South Africa has been hit by another outbreak of xenophobic violence in its biggest city, attracting strong criticism from other African countries.
The spate of violence that broke out in Johannesburg and spread swiftly to the central business district saw the destruction of more than 50 mainly foreign-owned shops and business premises. Properties were torched and looted in large quantities and some people were allegedly killed.
The violence echoes sporadic outbreaks of attacks mainly targeting migrants from other African countries in South Africa.
A statement released by Ghana’s High Commission in South Africa said: “The High Commissioner, George Ayisi-Boateng, had a telephone conversation with some leaders of Ghanaian associations over the weekend in response to threats on social media of a proposed attack on foreign nationals in South Africa”.
It also urged Ghanaians resident in South Africa to “communicate early signals and potential threats to their leadership as well as the Pretoria mission and the police” and further called on all Ghanaians living in and around perceived hotspots to be “on the alert, watch and monitor movements of suspicious assailants”.
African leaders from other African states have boycotted the World Economic Forum (WEF) expected to happen in South Africa later this month. Also, the chipopopolo players of Zambia have cancelled their friendly match against bafana bafana of South Africa scheduled for Saturday in response to the xenophobic attacks.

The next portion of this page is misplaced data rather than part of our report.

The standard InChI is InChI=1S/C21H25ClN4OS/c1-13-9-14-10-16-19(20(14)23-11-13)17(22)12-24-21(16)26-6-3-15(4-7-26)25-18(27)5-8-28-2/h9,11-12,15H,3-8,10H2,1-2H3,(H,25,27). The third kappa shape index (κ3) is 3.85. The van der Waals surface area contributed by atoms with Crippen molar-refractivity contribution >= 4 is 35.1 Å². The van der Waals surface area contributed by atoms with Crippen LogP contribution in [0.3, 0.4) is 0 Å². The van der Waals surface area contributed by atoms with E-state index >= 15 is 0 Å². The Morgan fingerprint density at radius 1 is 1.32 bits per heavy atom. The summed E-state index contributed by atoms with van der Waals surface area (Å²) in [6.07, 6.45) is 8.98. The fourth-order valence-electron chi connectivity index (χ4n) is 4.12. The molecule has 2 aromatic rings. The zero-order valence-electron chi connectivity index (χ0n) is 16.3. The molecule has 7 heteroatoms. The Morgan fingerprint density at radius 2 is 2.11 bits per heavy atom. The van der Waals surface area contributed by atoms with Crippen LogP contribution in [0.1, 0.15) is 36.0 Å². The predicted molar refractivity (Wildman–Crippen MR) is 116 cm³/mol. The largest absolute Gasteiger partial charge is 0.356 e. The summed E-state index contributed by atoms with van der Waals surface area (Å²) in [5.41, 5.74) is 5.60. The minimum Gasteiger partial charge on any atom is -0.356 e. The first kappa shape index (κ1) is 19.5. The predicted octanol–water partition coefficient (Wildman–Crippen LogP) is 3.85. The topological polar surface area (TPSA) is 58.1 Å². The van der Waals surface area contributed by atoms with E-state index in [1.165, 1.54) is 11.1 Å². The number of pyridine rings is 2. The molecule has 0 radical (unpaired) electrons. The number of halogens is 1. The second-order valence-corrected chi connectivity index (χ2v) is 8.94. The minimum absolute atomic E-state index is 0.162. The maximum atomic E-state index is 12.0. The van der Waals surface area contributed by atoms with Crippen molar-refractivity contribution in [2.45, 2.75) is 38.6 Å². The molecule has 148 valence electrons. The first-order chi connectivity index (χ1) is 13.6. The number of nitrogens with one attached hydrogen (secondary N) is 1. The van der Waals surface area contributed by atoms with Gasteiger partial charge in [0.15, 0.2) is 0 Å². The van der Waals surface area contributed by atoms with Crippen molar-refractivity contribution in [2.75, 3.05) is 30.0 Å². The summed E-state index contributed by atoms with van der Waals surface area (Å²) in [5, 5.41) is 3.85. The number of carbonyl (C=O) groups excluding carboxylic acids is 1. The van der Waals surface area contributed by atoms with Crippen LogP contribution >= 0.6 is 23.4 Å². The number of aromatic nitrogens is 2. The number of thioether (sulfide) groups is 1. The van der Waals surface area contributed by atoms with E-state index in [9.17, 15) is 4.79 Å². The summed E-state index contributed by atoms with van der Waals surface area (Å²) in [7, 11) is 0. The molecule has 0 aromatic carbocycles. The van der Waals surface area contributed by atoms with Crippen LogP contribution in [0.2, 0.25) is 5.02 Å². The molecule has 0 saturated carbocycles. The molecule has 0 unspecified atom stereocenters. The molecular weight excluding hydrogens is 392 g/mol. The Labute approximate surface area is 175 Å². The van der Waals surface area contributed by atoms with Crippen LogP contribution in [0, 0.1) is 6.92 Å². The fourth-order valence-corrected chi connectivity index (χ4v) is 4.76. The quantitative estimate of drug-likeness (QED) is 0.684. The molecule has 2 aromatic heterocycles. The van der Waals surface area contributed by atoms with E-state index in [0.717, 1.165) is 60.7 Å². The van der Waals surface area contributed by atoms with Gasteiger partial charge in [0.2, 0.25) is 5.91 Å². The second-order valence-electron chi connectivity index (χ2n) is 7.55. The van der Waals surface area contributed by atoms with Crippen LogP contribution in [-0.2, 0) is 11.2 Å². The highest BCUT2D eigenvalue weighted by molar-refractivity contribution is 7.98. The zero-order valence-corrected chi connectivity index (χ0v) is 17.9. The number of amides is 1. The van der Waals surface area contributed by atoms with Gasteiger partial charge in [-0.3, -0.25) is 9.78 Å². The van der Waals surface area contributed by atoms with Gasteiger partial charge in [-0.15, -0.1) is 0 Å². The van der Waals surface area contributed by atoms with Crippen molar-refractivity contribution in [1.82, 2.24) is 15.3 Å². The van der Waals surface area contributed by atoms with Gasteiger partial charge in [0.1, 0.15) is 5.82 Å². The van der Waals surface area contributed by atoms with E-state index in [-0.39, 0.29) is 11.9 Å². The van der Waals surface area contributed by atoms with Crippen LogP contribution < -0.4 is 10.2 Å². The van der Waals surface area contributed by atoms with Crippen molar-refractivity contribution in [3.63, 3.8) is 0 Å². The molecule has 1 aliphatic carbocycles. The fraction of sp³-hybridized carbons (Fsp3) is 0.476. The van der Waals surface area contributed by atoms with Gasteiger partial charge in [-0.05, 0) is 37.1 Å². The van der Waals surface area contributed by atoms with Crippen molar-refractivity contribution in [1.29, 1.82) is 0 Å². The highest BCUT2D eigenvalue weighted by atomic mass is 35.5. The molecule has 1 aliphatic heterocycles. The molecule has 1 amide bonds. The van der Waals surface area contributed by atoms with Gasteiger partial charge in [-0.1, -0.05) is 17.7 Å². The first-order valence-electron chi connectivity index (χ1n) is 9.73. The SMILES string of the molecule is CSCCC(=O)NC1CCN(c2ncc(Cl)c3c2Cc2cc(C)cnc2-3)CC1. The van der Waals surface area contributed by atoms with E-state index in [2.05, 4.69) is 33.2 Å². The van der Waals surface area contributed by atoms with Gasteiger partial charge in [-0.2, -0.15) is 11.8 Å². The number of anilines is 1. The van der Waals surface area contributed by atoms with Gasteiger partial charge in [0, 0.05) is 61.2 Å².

Nigerians, who are the most affected by this attack, have taken to social media to express their rage and displeasure with these happenings as they have been occurring too frequently. In retaliation, some Nigerians have decided to boycott MTN, Shoprite, DSTV and StanbicIBTC bank which are south-african owned companies.
There have also been reports of civil unrest with some locals destroying properties in some Shoprite outlets.
The Leaders of Nigeria have taken to social media to address the growing attacks as the President, Muhammadu Buhari, addressing the populace after over 24 hours following the attacks that a special envoy would be sent to South Africa to mediate and come to terms on how to end this growing epidemic.
Julius Malema, leader of Economic Freedom Fighters, EFF, has assured that South Africa is for everybody. Malema said this while condemning the renewed spate of the attacks.
In a statement he signed, Melema also dismissed claims that foreign nationals were taking job opportunities meant for South Africans.He said: “Whether you are from South Africa, whether you are from Zimbabwe, whether you are from Nigeria – this is your home. There are no jobs in South Africa because whites are refusing to invest money in South Africa; they’ve got too many savings in the bank. When it is a white person in South Africa undocumented it’s called an investor, including Indians and Chinese. Self hate must come to an end!
“Africa we are one, Nigerians are our brothers. Let’s be tolerant.”